Mars has captured our imaginations for centuries. As we look up into space we wonder... Is there life on Mars? If not now, was there ever?
Though it may currently seem to be a dead, dry planet, new research suggests that Mars was recently geologically active and may have been host to rivers, lakes and even oceans! What other undiscovered wonders does this planet hold?
Join us as we explore the mysterious planet Mars! We'll talk about the role ROM research has played in deciphering Mars' past, and create our own mini Mars rovers!
Included with Museum Admission. Activities 11 am - 3 pm
Meet ROM Mineralogy Technician Brendt Hyde. Brendt will be talking ROM research on Mars & space, discussing the Martian meteorites we have on display, and will even have some rarely seen meteorites out for visitors to see! Meet Brent in the Teck Suite of Galleries: Earth's Treasures, Level 2.
We'll also excited to announce that the Center of Planetary Science and Exploration of Western University will be attending! CPSX scientists Tanya Harrison and Cassie Stuurman will be on hand to talk to visitors about Mars and the universe! Meet CPSX in the Rotunda, Level 1.
Meet Brendt Hyde!
- Brendt Hyde has worked as a mineralogy research technician at the ROM since 2010.
- Brendt has had a long time interest in space and decided to do his Master of Science researching sulfate minerals similar to those found on the planet Mars. These minerals form when water interacts with rocks and analyzing them gives scientists clues about the properties of the water that was present on Mars. During his studies he developed an appreciation for the instruments used to analyze rocks and minerals. Shortly after showing up at the ROM, Brendt was able to help set-up the new analytical laboratory in Mineralogy. With this new equipment and a museum full of things to analyze, he felt right at home.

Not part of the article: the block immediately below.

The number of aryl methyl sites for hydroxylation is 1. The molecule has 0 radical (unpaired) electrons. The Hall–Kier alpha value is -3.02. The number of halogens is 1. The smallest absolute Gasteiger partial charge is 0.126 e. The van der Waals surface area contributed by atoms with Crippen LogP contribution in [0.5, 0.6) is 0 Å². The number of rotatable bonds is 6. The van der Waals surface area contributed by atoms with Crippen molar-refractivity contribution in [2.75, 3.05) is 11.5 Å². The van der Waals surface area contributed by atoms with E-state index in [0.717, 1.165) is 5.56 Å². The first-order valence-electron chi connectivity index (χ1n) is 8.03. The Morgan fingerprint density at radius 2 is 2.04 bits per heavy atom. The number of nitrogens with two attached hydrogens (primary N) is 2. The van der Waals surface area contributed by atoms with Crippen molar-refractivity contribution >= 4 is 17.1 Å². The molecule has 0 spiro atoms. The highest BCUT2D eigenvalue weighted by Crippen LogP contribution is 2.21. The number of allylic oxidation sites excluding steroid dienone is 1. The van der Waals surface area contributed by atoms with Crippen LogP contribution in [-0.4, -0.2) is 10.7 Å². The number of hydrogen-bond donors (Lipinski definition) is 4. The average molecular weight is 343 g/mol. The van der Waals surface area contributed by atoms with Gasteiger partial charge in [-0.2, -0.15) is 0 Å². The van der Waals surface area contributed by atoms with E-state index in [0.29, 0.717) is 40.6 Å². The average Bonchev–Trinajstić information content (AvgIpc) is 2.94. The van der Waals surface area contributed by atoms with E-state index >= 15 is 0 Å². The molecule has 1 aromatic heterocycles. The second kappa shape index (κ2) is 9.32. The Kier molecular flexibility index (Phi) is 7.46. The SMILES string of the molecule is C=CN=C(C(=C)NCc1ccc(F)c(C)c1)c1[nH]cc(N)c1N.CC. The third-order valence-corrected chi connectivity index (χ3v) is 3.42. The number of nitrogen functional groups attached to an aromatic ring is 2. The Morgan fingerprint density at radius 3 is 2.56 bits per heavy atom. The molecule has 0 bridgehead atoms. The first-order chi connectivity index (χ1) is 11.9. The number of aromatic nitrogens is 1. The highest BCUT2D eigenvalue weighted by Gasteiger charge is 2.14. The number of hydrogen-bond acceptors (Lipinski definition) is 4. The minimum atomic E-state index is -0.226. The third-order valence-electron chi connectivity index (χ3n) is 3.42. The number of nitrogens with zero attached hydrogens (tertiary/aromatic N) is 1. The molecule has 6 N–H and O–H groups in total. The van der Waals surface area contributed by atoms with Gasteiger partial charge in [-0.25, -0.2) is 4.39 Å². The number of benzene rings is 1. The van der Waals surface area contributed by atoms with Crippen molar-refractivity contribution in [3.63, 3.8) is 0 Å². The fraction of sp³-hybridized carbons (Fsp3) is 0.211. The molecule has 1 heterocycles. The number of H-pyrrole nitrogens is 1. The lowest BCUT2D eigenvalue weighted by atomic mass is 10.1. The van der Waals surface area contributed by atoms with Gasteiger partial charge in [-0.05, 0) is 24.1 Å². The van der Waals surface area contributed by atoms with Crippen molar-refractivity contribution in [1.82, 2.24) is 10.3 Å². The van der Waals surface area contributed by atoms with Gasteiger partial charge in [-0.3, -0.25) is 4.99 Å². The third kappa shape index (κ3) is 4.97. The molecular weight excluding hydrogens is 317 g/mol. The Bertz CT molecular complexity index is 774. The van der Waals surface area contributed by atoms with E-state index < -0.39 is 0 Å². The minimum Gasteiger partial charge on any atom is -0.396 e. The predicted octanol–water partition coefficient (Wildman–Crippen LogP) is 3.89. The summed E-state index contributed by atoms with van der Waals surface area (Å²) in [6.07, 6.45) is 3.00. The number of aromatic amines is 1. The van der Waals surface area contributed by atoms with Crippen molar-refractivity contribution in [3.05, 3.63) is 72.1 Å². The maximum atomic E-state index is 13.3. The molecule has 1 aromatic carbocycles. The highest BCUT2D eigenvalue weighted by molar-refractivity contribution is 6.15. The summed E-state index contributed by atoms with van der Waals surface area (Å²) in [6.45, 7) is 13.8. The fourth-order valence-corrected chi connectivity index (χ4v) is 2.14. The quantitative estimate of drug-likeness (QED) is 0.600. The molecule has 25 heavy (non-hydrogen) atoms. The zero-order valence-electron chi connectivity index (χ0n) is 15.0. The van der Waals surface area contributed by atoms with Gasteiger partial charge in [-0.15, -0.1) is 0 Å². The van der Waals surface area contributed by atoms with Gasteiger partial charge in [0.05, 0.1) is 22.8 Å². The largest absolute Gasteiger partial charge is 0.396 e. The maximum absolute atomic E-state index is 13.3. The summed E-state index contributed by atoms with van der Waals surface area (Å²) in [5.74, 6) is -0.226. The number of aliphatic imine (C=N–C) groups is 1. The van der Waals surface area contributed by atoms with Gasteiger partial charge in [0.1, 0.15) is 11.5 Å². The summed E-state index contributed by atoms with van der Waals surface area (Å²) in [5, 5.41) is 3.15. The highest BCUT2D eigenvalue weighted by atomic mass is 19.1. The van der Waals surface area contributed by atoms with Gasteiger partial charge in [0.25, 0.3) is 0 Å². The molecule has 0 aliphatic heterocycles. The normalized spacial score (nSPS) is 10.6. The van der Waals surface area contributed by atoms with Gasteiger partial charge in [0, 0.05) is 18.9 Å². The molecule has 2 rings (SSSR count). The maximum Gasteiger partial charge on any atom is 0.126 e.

- Brendt's interests have taken him into the world of meteoritics, where he looks at how extraterrestrial rocks have interacted with water, both here on Earth and elsewhere in the Solar System. Since being introduced to the world of meteorites, he has also begun studying melting processes in the early Solar System. This type of research gives us a better understanding of how asteroids and planets formed!
Meet The Centre for Planetary Science and Exploration!
CPSX at Western University is the focus for planetary science and exploration research in Canada! Established in 2008, the Centre hosts Canada’s only graduate program in planetary science and has a vibrant public education and outreach program. CSPX will be represented by scientists Tanya Harrison and Cassie Stuurman!
- Tanya Harrison wears a number of hats: Web editor intern for The Planetary Society, Ph.D. Candidate in Geology at the University of Western Ontario, public outreach assistant with the Centre for Planetary Science and Exploration, and professional photographer in whatever spare time exists outside of the rest of that.
After receiving her Bachelor of Science in Astronomy and Physics and Master of Arts in Earth and Environmental Sciences, Tanya took a break from academia. She spent 4 years working in mission operations as an assistant staff scientist at Malin Space Science Systems on the Mars Reconnaissance Orbiter Context Camera and Mars Color Imager, as well as the Mast Cameras, Mars Hand Lens Imager, and Mars Descent Imager aboard the Curiosity rover. She was also involved in public outreach activities for those missions, as well as with The Mars Society and The National Space Society.